Now let's add some romantic entanglements, shall we? Cora is in love with Charlie who is newly engaged to Kit Bowser (Virginia Grey) whose brother Ted (Richard Quine) is in love with Cora. That's quite a mess, no? Tish tries to meddle in the love lives of the young folks by trying to fix Cora up with Charlie. She takes them on a camping trip together (some hilarious moments ensue) but Cora has a change of heart. Charlie marries Kit in a church ceremony and Cora and Ted secretly elope before Ted is sent off to war.

So far this film is a light comedy about three delightful spinsters in a small New England town and the young people in their lives. The romantic entanglement, more of a circle than a triangle, gets settled but then the story takes a bizarre turn for the worst.


Cora becomes pregnant, finds out Ted is lost at sea, faints, has her baby and dies. Yes, dies. What the heck? Tish finds out about the baby and takes him into her care. But realizes that it might be a bit complicated because the baby is not hers nor did she go through the proper channels to legally adopt him. So Tish tells everyone she had the baby. No one believes her because she's too old to have a baby. She is so adamant that everyone starts to think she's crazy. Charlie reluctantly puts her in a mental institution. Eventually things resolve themselves and there is a happy yet somewhat bittersweet surprise at the end but good grief.


What could have been just a light 1940s comedy turned out to be a rather bizarre curio of the time. I haven't read the Tish stories so I'm not sure how much this film stays true to the original tales.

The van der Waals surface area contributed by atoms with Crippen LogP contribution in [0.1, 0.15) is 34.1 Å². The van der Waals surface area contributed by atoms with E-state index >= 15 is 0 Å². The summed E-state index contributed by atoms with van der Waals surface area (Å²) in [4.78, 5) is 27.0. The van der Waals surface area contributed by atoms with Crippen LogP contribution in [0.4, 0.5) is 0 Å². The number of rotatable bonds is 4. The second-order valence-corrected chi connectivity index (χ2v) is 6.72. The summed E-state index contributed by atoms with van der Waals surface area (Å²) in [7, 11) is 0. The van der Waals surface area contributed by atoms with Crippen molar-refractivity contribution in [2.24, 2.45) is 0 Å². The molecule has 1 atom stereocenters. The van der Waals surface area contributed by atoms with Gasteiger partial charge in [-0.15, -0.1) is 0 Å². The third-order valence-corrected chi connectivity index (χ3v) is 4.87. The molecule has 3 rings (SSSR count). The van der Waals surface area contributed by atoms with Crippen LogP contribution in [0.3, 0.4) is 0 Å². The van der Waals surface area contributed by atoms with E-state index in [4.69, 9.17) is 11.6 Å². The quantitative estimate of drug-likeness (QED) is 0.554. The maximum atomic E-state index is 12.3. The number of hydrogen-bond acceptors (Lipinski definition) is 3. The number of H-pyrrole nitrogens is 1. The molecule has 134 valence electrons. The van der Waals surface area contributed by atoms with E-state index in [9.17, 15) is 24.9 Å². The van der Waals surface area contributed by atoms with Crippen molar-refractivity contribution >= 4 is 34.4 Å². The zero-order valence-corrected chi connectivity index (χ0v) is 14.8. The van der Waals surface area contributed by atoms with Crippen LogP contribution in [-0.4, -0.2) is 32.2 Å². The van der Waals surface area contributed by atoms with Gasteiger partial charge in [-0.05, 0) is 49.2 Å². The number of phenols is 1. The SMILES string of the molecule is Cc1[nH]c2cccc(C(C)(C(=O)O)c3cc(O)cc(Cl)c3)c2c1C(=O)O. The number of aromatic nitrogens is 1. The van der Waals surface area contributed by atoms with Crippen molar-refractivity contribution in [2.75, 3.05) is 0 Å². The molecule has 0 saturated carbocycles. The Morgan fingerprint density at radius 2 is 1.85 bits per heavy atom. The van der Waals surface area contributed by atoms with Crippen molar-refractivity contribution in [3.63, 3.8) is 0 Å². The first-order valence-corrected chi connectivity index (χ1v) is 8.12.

This film is notable because of Susan Peters and she's the main reason I watched the film. Playing Cora in Tish (1942) was Susan Peters' first substantial role at MGM. Studio heads were impressed with her and she went on to do Random Harvest (1942) and several other films. Peters was being groomed to become a leading lady and a starlet all thanks to the film Tish. Also, Susan Peters met her future husband Richard Quine while making this film. Peters and Quine married the following year, adopted a son and later divorced in 1948. Susan Peters became paralyzed as a result of a hunting accident in 1945, continued to have health problems and died in 1952 (it's a complicated story that I won't go into in this post). Researching the life of Susan Peters is a pet project of mine so it was imperative that I watch Tish (1942).

Susan Peters is really delightful in this film as are the other actors. So if you are a fan of anyone in the cast, Tish is worth at least one viewing. I'd like to also point out that Guy Kibbee has a supporting role as Judge Bowser (father of the characters Kit and Ted). Kibbee has some hilarious scenes and his character is often put in embarrassing situations courtesy of the three spinsters. Note that Aline MacMahon and Guy Kibbee played a couple in Gold Diggers of 1933 so it's nice to see them together again in Tish!

One last note for vintage hair and fashion enthusiasts. Watch this film for the outfits and hairstyles of Susan Peters and Virginia Grey. You'll get lots of ideas because the wardrobe and hair departments took extra effort grooming these two young ladies for the film.

Tish  (1942) is available on DVD MOD from Warner Archive.

Warner Archive Wednesday - On (random) Wednesdays, I review one title from the Warner Archive Collection. I received Tish (1942) from Warner Archive for review.

Tuesday, July 23, 2013

Bluffton: My Summers with Buster Keaton by Matt Phelan

Bluffton: My Summers with Buster Keaton
by Matt Phelan
240 pages - Hardcover
Candlewick Press
July 2013

Barnes & Noble